Lockheed Martin Successfully Completes First Test Flight of Netfires LAM Prototype
DALLAS, TX, November 11th, 2002 -- Lockheed Martin successfully conducted the first test flight of a prototype NetFires Loitering Attack Missile (LAM) at Eglin Air Force Base, Fla., on Friday. The LAM vertically launched flawlessly, transitioned to stable flight and performed several maneuvers during the short flight test. Test objectives were successfully achieved. The Lockheed Martin-designed LAM was flown without a Laser Radar (LADAR) seeker or warhead. LAM is envisioned to be a principal non line-of-sight weapon system for the Future Combat System (FCS).
"The NetFires LAM will fulfill an important 'seek-and-destroy' mission for future battlefield commanders," said Ron Abbott, vice president - Tactical Missiles for Lockheed Martin Missiles and Fire Control. "This test flight demonstrates that the design and flight characteristics of the LAM and launcher are on track. We look forward to flight tests with LADAR seekers in the spring of 2003."
NetFires LAM is a DARPA-managed, DARPA/Army-funded program demonstrating technology for an affordable, expendable, autonomous loitering artillery munition launched from an affordable, lightweight, platform-independent vertical launcher compatible with legacy, interim or the Objective Force.
A solid rocket motor vertically launched the 7-inch, 100-pound missile from a closed breach canister mounted in a Lockheed Martin prototype launcher. Control surfaces and a pivoting wing deployed as planned as the missile began its programmed assent-phase roll and pitch maneuver. Protective covers on the forward dome, scoring camera and turbojet inlet were ejected properly and engine start sequence began as scheduled.
Turbojet ignition sequence completed approximately five seconds after launch, and the engine came up to speed as the prototype approached apogee. For the next eight minutes, the LAM prototype executed preprogrammed maneuvers over the Eglin test range, demonstrating impressive stability and validating aerodynamic performance, navigation and autopilot performance design parameters.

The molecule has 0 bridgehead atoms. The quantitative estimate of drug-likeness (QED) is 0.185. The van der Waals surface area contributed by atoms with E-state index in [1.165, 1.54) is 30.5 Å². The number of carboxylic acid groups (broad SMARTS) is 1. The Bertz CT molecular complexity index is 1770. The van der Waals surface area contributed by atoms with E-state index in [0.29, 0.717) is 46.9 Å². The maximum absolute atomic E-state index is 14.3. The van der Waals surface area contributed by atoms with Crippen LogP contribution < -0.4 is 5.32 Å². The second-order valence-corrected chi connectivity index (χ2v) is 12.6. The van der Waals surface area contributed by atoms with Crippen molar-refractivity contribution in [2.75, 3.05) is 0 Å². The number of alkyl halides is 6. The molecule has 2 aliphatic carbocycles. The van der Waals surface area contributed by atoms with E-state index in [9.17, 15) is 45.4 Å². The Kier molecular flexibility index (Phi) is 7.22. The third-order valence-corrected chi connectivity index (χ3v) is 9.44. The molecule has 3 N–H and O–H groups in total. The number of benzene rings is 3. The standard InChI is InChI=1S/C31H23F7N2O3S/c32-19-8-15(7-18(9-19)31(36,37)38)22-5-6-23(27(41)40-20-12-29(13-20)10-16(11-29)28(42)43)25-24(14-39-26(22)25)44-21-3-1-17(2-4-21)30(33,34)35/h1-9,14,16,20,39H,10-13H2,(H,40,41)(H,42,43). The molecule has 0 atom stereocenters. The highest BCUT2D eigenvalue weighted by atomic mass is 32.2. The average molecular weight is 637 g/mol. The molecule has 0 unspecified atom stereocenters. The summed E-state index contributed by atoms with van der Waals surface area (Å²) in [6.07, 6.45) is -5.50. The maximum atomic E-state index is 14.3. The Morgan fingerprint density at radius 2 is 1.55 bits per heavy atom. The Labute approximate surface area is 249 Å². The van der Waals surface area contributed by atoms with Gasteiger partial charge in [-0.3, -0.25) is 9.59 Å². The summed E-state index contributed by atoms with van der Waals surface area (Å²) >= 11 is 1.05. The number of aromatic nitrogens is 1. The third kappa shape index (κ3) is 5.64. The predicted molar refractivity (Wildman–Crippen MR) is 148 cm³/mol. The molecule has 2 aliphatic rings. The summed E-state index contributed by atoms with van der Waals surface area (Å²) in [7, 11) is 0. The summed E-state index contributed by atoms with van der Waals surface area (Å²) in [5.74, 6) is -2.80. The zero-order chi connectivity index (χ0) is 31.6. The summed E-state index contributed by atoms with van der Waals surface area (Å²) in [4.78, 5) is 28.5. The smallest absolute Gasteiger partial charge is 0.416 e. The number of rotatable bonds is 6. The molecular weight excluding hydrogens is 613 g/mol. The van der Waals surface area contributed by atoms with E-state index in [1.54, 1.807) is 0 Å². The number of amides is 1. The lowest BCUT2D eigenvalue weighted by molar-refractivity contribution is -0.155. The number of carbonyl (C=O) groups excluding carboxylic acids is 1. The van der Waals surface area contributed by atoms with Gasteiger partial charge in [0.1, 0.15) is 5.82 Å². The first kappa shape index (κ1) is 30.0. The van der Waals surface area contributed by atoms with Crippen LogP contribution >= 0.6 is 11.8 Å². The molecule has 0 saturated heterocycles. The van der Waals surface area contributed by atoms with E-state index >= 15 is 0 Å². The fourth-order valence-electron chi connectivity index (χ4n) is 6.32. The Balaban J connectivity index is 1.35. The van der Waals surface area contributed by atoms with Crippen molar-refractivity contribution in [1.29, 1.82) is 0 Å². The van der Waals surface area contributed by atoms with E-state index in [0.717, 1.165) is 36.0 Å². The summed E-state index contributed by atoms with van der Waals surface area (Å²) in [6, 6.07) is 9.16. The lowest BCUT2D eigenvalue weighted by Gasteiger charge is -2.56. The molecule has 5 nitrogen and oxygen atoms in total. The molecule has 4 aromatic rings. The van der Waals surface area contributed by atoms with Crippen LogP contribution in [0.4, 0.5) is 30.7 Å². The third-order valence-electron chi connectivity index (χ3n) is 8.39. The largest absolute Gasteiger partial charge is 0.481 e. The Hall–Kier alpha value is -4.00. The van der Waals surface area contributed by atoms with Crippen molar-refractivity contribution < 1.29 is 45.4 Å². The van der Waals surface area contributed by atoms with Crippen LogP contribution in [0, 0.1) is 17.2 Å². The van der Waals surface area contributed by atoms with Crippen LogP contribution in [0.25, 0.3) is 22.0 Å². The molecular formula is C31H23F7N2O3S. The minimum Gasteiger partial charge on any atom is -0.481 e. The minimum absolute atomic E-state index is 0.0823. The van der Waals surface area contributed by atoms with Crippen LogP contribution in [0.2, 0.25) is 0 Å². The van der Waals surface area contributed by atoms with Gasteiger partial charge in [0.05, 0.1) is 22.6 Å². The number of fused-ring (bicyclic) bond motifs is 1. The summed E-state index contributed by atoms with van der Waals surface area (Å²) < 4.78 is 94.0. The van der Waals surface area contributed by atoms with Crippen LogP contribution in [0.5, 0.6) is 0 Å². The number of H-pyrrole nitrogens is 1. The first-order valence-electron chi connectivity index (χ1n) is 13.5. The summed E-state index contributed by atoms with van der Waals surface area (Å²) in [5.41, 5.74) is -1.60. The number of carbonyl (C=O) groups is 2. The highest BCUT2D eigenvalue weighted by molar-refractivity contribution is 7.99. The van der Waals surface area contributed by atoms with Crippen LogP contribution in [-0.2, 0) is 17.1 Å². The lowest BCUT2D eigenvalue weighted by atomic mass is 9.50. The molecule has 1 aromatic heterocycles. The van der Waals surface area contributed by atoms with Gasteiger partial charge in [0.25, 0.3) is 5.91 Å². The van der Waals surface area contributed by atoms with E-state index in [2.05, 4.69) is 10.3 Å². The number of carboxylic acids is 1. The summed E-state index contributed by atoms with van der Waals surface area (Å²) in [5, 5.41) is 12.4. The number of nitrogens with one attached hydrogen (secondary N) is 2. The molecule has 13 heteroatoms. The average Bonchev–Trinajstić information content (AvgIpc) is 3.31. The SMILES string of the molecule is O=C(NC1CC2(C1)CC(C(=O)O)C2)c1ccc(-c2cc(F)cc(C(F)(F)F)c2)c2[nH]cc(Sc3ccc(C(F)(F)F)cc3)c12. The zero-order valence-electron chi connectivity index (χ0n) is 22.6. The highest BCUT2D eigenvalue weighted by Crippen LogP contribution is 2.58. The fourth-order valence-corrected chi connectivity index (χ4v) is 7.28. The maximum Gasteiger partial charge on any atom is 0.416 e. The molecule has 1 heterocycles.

Subsequent tests on additional prototypes will utilize the LADAR seeker with automatic target recognition (ATR) algorithms and radio data links. Over the course of the next year, Lockheed Martin will demonstrate NetFires LAM autonomous launch, loiter, wide area search, redirection en-route, automatic target recognition and simulated attack of selected targets. Although live warheads are not included in the DARPA program, test missiles will snap photographs of the intended target as the missile passes the warhead fusing and aiming point.
When completely developed, NetFires LAMs will enable the Army, with a single shot, to search large areas for specific targets or identify exact locations (and types) of targets encountered. The networked feature of LAM will provide for redirection in-flight and downlinked images of targets discovered. LAM is envisioned as an autonomous, loitering hunter-killer with a 200+ kilometer range and a 45-minute flight time. It will include a LADAR seeker with ATR, and up to an eight-pound multimode warhead. Prospective LAM targets would be moving or stationary missile launchers, mobile air defense equipment, artillery, tanks and armored personnel carriers.